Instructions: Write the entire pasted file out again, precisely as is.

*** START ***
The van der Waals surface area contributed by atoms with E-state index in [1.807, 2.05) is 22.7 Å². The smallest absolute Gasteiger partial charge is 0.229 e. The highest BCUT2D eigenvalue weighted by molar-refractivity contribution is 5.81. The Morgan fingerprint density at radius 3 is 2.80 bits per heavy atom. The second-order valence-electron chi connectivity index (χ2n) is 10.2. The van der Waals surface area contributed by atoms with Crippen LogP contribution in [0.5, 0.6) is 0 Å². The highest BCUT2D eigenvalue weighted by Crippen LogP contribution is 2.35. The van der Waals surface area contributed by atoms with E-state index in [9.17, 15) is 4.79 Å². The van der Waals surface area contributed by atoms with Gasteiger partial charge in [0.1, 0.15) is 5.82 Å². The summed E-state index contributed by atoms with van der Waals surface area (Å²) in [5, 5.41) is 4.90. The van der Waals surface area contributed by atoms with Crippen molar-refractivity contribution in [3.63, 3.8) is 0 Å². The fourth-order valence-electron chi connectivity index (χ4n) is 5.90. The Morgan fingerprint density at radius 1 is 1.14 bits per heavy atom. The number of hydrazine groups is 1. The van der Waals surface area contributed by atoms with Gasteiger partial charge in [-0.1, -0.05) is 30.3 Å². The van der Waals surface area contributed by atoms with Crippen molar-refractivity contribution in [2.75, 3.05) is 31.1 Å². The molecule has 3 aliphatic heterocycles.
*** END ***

The van der Waals surface area contributed by atoms with E-state index in [1.807, 2.05) is 22.7 Å². The smallest absolute Gasteiger partial charge is 0.229 e. The highest BCUT2D eigenvalue weighted by molar-refractivity contribution is 5.81. The Morgan fingerprint density at radius 3 is 2.80 bits per heavy atom. The second-order valence-electron chi connectivity index (χ2n) is 10.2. The van der Waals surface area contributed by atoms with Crippen LogP contribution in [0.5, 0.6) is 0 Å². The highest BCUT2D eigenvalue weighted by Crippen LogP contribution is 2.35. The van der Waals surface area contributed by atoms with E-state index in [9.17, 15) is 4.79 Å². The van der Waals surface area contributed by atoms with Gasteiger partial charge in [0.1, 0.15) is 5.82 Å². The summed E-state index contributed by atoms with van der Waals surface area (Å²) in [5, 5.41) is 4.90. The van der Waals surface area contributed by atoms with Crippen molar-refractivity contribution in [3.63, 3.8) is 0 Å². The fourth-order valence-electron chi connectivity index (χ4n) is 5.90. The Morgan fingerprint density at radius 1 is 1.14 bits per heavy atom. The number of hydrazine groups is 1. The van der Waals surface area contributed by atoms with Gasteiger partial charge in [-0.1, -0.05) is 30.3 Å². The van der Waals surface area contributed by atoms with Crippen molar-refractivity contribution in [2.75, 3.05) is 31.1 Å². The molecule has 3 aliphatic heterocycles.